Checking timing belt condition on a 1HZ

Nov 22, 2010
Nanaimo BC
Hi everyone,

I am importing a 1HZ truck and planning to drive it home quite a distance. I would like to get eyes on the timing belt for peace of mind before making the trip. The maintenance history is not clear/reliable on this one. Does anyone have any thoughts on the best way to do this without massive disassembly (i.e. in a parking lot as 1 person).

My plan so far was to pull the timing cover and use a remote starter (e.g. Heavy Duty Remote Starter Switch | Automotive Timing Tools - to incrementally bump it over and visually check the belt condition. But I am wondering if there is an easy way to cut off the fuel on the 1HZ so it doesn't start when I bump the starter? Or maybe there is a fuel cutoff tied to the ignition so it wont start with the key off. I suppose I could do it with the engine cold an no glow plugs and it probably wouldn't start.

Any thoughts appreciated - not familiar with the 1HZ yet and curious if anyone has any tips on how to check the t-belt. Will probably just do it once I have the truck home unless I can clearly tell it is recent/good.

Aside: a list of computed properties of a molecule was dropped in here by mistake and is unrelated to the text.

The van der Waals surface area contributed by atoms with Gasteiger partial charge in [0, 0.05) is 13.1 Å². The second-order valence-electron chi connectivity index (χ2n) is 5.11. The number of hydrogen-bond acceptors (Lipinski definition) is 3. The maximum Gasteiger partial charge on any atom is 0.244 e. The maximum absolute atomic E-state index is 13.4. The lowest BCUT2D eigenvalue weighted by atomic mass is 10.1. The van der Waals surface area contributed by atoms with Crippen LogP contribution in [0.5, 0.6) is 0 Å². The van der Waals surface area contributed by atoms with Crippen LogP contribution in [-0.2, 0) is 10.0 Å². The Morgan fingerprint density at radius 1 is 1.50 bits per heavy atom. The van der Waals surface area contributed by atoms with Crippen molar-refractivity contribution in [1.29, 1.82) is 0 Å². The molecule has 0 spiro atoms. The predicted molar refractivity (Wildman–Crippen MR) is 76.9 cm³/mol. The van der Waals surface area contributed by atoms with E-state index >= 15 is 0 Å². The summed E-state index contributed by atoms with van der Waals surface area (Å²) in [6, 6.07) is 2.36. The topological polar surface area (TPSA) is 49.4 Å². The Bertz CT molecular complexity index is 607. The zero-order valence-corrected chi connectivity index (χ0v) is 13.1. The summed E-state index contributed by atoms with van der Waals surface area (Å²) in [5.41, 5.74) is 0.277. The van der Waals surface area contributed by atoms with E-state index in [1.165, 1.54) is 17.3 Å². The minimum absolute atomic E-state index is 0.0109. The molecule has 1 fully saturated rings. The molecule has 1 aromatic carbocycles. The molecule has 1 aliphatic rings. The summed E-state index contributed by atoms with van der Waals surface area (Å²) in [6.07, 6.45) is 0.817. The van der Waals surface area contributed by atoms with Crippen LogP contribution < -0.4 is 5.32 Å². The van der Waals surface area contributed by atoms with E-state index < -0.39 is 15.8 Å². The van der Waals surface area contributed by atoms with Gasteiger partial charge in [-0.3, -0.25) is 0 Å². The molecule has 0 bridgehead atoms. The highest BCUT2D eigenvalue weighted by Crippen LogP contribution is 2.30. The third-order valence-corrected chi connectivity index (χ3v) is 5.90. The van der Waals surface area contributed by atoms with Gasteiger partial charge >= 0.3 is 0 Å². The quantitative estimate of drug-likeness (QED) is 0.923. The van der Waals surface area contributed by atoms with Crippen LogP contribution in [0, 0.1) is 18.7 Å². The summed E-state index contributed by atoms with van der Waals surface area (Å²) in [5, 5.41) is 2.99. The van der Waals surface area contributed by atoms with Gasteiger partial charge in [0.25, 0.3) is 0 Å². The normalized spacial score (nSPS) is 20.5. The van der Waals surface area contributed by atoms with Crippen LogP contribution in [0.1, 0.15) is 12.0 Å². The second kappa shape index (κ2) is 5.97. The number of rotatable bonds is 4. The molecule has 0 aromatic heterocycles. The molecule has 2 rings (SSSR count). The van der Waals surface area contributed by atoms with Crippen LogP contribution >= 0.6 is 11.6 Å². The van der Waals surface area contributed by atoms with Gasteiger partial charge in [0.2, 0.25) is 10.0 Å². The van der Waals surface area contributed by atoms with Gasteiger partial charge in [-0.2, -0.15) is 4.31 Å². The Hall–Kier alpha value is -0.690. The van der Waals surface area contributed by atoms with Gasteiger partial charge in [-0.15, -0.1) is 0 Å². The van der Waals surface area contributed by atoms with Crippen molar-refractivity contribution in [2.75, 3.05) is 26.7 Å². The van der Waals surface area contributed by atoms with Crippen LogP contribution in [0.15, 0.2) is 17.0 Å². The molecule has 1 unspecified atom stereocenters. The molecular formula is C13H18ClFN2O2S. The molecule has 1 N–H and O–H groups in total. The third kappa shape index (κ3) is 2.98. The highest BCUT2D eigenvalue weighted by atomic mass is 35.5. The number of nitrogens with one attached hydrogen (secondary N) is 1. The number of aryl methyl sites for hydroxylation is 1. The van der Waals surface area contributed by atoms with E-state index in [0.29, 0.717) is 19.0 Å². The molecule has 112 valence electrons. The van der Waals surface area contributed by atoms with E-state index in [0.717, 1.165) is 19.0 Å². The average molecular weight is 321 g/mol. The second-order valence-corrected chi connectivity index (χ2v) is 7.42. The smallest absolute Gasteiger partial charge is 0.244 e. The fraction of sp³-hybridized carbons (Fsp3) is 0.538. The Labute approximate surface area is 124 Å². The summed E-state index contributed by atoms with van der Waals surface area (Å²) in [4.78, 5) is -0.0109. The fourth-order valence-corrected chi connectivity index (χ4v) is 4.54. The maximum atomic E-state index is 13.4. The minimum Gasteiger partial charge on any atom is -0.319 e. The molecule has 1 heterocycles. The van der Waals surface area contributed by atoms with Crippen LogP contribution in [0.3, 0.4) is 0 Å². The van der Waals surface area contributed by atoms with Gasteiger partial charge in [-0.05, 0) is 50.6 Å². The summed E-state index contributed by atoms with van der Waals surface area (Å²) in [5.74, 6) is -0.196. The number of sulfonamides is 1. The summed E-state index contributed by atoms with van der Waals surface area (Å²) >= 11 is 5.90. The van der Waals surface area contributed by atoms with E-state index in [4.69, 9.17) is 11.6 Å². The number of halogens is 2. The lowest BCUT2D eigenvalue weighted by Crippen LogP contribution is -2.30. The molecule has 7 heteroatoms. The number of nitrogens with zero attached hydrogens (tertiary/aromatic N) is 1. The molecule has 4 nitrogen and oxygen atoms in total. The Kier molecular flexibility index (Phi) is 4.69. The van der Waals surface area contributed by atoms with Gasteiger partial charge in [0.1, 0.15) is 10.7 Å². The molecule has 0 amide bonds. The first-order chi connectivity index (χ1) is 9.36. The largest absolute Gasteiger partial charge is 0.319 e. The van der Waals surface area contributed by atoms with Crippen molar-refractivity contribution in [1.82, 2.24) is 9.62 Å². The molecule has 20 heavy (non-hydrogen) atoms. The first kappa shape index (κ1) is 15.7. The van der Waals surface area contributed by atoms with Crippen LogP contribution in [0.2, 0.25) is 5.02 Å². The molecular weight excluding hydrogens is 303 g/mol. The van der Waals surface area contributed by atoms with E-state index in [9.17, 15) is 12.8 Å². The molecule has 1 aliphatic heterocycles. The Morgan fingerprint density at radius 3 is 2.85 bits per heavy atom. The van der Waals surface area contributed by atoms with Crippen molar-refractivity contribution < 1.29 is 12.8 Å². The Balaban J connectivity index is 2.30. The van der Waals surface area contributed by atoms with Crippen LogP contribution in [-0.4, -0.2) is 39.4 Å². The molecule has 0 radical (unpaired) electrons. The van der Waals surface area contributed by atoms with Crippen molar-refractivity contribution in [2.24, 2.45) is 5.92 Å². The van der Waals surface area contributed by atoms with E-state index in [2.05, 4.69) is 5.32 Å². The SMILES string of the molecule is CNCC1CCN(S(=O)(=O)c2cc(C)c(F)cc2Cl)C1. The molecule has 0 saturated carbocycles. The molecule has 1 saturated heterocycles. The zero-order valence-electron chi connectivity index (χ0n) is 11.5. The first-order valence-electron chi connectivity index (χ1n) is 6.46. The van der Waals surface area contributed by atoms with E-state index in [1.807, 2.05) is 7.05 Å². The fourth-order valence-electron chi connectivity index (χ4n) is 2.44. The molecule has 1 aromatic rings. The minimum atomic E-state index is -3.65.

Apr 20, 2002
A simple inspection for cracking will help. Pre 1999 have three 10mm bolts and 4 clips to hold cover on. Post I thing are all bolts. Moving the ps reservoir helps which are three 12mm bolts

Or buy a new belt and tension spring and install before the trip. Every spring I have measured was out of spec (including new springs, but they are new). The timing cover clips may be bad, the bolt washers are certainly bad, but all that stuff and the idler can be done at home.


Dec 17, 2007
Across the pond, and upside down
There's a fuel cut solenoid on the injector pump.

With regard to the timing belt, if be inclined to assess the general condition of the truck, and engine bay, and if it looks half decent, run itv to get it home.

The belts are wire reinforced. Part of the reason they need to be replaced is the teeth wear which affects timing.
Personally wouldn't stress too much about it in terms of failing on a trip home, but would definitely have it high on the list of PM items.
Jul 22, 2003
Perth Western Australia
The belts have a 100000klm service life, but have been known to run to 300000klms.
A quick way to determine the condition of the belt is to look for a greyish dust that accumulates in the timing cover and sometimes leaks out. The dust is the belt disintegrating.

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